I am not sure what the financial media will pin this one on. Maybe they'll say it's a relief rally because former IMF chief Dominique Strauss-Kahn got off without so much as a fine. But that has nothing to do with the market. Nor does the latest speculation about Bernanke's upcoming speech and the prospects for QE3, which really are no different today than Monday, when the big opening rally completely faded and gave everything back. Nor, in the scheme of things, does the end of Gadhafi matter much to the market -- unless, of course, you happen to be living in Libya.
Do you want to know what matters? Gaps matter -- and this week, so far, not much else. Let's take a look.
On Aug. 10, the S&P 500 (SPX) closed at 1120.76. The next day, Aug. 11, it gapped up from there and kept going higher until it hit the recent recovery highs at 1208.47 on Aug. 17. Since then, the pullback has been a choppy one, but it has clearly had its focus on that Aug. 11 gap. Note that last Friday, the SPX pulled back late in the day to a lower low for the move at 1122.05. At first, I thought that might be close enough to the gap and so I did some buying into that selloff on Friday. Then, on Monday morning, I thought I was pretty smart when I saw the SPX popping 22 points at the opening after just about tagging that gap. I did some selling into that pop but, unfortunately, remained net long. This was unfortunate because that massive opening gap (massive in the futures where it was 24 points wide at the outset) got filled by the close -- and then some.
The midday swoon carried to 1121.68, which was less than a point above the gap and from there the SPX would recover more than half of the earlier gains (up about 13 points from that low). But then late in the day, it was back down again. And this was, again, no random selloff. It was a selloff with but one function, maybe two, to run the stops below the earlier lows and to get closer to the gap. Mission accomplished on both scores. The SPX bottomed at 1121.09 in the final minutes of trading and bounced a few points into the close.
Then, this morning, we saw another gap-up opening, though not on any grand scale (but it was looking pretty explosive last night in Globex). That opening gap in the S&P cash and futures was soon erased as the market pulled back into negative territory. But the S&P held above yesterday's lows and for that matter, never got closer to that gap. Monday's low of 1121.09, just one-third of a point above the gap, is as close as it would come for now. And, of course, now it's launching.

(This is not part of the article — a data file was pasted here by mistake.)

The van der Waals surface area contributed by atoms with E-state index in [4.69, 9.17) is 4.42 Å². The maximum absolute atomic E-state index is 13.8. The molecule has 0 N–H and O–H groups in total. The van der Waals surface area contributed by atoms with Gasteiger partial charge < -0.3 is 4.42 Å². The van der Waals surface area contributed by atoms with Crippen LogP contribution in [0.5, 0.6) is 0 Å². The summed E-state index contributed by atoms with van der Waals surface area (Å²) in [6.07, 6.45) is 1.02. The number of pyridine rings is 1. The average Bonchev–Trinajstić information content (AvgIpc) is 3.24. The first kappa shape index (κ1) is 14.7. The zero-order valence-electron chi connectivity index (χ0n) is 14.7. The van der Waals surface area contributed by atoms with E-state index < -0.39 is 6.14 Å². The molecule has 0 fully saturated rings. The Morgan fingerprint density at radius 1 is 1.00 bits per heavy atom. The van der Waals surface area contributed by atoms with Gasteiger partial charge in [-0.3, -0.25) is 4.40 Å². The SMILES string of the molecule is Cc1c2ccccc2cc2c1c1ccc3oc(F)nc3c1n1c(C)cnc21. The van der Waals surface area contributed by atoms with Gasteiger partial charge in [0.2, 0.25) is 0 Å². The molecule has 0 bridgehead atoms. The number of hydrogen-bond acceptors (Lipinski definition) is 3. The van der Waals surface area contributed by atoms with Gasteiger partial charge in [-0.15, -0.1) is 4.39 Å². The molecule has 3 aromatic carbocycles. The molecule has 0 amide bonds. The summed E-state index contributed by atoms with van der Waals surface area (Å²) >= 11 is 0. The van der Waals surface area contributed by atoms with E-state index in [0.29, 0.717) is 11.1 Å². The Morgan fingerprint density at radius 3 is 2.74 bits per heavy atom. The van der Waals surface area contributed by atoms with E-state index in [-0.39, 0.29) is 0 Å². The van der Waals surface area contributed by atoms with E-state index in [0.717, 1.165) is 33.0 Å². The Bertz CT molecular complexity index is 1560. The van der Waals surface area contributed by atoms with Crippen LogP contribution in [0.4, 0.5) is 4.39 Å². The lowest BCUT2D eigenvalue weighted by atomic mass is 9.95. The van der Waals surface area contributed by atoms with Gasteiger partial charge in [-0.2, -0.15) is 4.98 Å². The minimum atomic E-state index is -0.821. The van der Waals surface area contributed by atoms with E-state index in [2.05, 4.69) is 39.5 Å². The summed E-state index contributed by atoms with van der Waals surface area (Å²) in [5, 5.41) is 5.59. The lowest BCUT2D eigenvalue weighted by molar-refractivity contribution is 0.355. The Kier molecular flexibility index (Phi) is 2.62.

During the morning pop on Monday, I cut back a bit in my Dow positions, as they were having a good morning, but then, at the close I re-established some positions in the Emerging Markets Fund at Rydex (RYWVX), for the first time since March. That fund is leveraged 2:1, so it moves. In fact, I sold out my remaining positions in that fund on March 25 with the fund at $25.56. Yesterday, the fund closed at $17.31, which was a pretty good haircut, and I am holding it for now. I am now back to a maximum of 75% invested in mutual funds.
Within the bigger picture, some of the same numbers still apply. They don't have anything to do with the news either. Notably, I am still watching that Fibonacci .382 level at 1101.73, down to the recent lows at 1101.54. If it gives way, that's trouble -- maybe big trouble. But until then, I am buying selloffs into support. The latest of which was the Aug. 11 gap.
While the SPX was calling a bottom at its gap from Aug. 11, the Nasdaq 100 (^NDX) was doing its part by scoring a neat double bottom with its Aug. 9 low. It never broke that low but, boy, last Friday did it come close.
Note in the chart below that the low on Aug. 9 of 2034.92 was almost tagged last Friday. The low on Friday was just .38 above it at 2035.30. Again, about one-third of a point higher. But it held. That's the important part. And now it's 3.5% higher.
I didn't buy the NDX into the pullback to the lows, but I did add to my Apple (AAPL) positions yesterday (I bought the September 340 and 350 calls), as it sold off to the $356 level. After all, as goes AAPL, so goes the NDX. Today, I am hedging those positions as the stock pops back up (selling the 365 calls).
The usual suspects were, of course, also present offering support to the near-term bullish case. The McClellan Oscillator settled on Friday at a fully oversold -130 and even on Monday, it was still pretty oversold at -118.52. That still qualifies as a buying opportunity in my book. And the Market Volatility Index (VIX), which had popped up to the 45.40 level last Friday, was still pretty elevated at yesterday's close at the 42 level. I've seen better numbers, but I'll take it for a bounce. And in this market, that's all I am playing for. I will no doubt be cutting back in some of my positions at today's close, assuming the S&P 500 closes near the 1150 level.